If there were such a thing as rage nostalgia, it would be the longing for a time when people fought out loud – even in a setting as formal as the office.
They vented. They cursed. They rolled their eyes theatrically. Now workplace anger is quieter, often contained to the clack-clacking of a hastily typed note on Slack, the messaging software used by many companies.
Take Ani Rodriguez, 24, who works in public relations. At her previous company, she had a reflexive response to professional slights: She took a screenshot of the offending message and sent it to her work friend with commentary like “OMG” or “WTF”.
Earlier this year, Rodriguez made a tactical error. Her boss had sent her a message asking why a task hadn’t been taken care of, an oversight Rodriguez felt wasn’t her fault. Rodriguez took a screenshot. She accidentally sent it right back to her boss.
“That was a disaster,” she said.
Conditions have been ripe for workplace disaster this year. Many teammates haven’t seen one another in person much since 2020. Their working relationships have frayed, but the slog of tasks continues. At the same time, they’re reading headlines about constant crises – layoffs, inflation, company collapses.
So things get messy. People blow up at colleagues they’ve never met in person and find it’s easier to demonise a disembodied Slack account than it may be to lose it at someone in person.
Whole battles can be waged between Catwoman and squirrel avatars. Workers receive irate messages and instead of talking it over, they respond with a half-baked retort.
“I’M ON MY LAPTOP; THAT’S THE PLACE I GO TO FIGHT WITH PEOPLE”
We’re living in the age of Slack rage.
“People are getting those dopamine boosts by saying negative things,” said Tessa West, a psychologist at New York University and the author of Jerks At Work. “The reward is stronger and more immediate than the cost.”
With more than one-third of American workers still at least partly remote and millions of them reliant on Slack, it’s clear that many conversations between colleagues – including fights – are now confined to online platforms, even more so than before the pandemic when such tools were already a staple of the workplace.
Anil Dash, a blogger and executive who is the head of the collaboration platform Glitch, has noticed that across companies whose Slack channels he has been in, people disagree with one another more freely than they might have in the office. They have broad-ranging debates on serious issues like politics and tech ethics, or light subjects like snacks. Much of it gets heated.
“It can feel like, ‘Well, I’m on my phone or I’m on my laptop; that’s the place I go to fight with people’,” he said. “You have this tool that mimics public social media, and so people’s behaviours mimic public social media, even though it’s sold and used as a collaboration tool.”
Some parts of Slack’s design can be invigorating for workers: It tilts the power dynamics of professional conflict, letting people share their views on public channels, with support from teammates, instead of behind closed doors.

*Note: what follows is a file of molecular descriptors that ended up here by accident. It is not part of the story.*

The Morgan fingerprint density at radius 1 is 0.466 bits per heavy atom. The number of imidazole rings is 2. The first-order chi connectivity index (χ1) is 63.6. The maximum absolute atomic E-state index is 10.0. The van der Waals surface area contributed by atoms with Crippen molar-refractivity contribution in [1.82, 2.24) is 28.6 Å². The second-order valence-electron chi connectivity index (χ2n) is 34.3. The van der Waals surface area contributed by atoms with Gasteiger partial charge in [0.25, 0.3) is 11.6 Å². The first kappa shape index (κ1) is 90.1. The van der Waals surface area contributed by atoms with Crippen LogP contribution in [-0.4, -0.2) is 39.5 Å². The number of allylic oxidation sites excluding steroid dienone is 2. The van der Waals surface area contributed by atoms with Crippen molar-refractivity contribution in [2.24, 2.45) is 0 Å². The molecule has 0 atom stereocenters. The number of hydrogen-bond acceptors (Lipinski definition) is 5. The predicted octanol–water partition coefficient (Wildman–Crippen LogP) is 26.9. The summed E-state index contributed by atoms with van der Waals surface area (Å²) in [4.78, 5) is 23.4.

“Slack is very different from most tools used in the workplace,” Dash said.
“It is intentionally very flat,” he said, meaning that anyone can easily message anyone else and express their views. Hierarchies at least appear less significant than they might in a physical meeting room, which can lead workers to feel more comfortable raising critiques.
YOU CAN’T GO FOR A WALK ONLINE
Slack fights are erupting in a work environment already marked by fraying mental health. Employees have to deal with all the stress of their work relationships without more lighthearted, in-person moments to offset the tension: The dumb jokes, snack breaks, whispering in the bathroom.
Brad Smallwood, a therapist in San Francisco who often supports people through professional disagreements, has seen his patients’ stress levels rise as they’ve gotten deeper into collaboration with co-workers they haven’t seen in person for nearly three years.
“I come from a traditional workplace and when you have a conflict with someone, you pop by their office and say, ‘Can we go for a walk?’,” Smallwood, 43, said. “For a lot of people, that’s not a reality anymore.”
Liane Davey, 50, an organisational psychologist, was taking a digital course earlier this year, and one of her peers said on Slack that she wanted to “steal” Davey’s idea. She might have meant it as a compliment, but without the benefit of body language or tone of voice, Davey said, she initially interpreted the message as breezily callous.
“I had this huge reaction – ‘What do you mean, you’re going to steal it from me?’,” she said.
When deadlines are looming, people don’t always remember to defuse their outbursts with apologies. Alison Weissbrot, an editor, noticed the tone of her team’s chat messages getting more curt as they faced a crush of tasks for New York’s advertising week.
Even as assignments piled up, the expectation was that responses would come immediately. She experienced the sense of bodily dread that follows a message like “Hello? Can I get an update?”
“My stomach would drop. My heart would start beating fast,” she said. “I’m like, ‘Oh, my God, my head is going to fall off’.”
Weissbrot, 30, tried to lighten the mood with emoji. “I know this is lame and cancelled but I love the crying laughing emoji,” she said. “I also love the face gritting its teeth. If I mess up, I’ll be like, ‘Oops,’ with the gritting teeth’.”
Others are skirting conflict the old-fashioned way – by picking up the phone. “If you’ve gone back and forth on email or Slack a couple times and you’re not connecting, I would get out of that mode,” Davey said. “Pull out of the death spiral.”
By Emma Goldberg © 2022 The New York Times
This article originally appeared in The New York Times.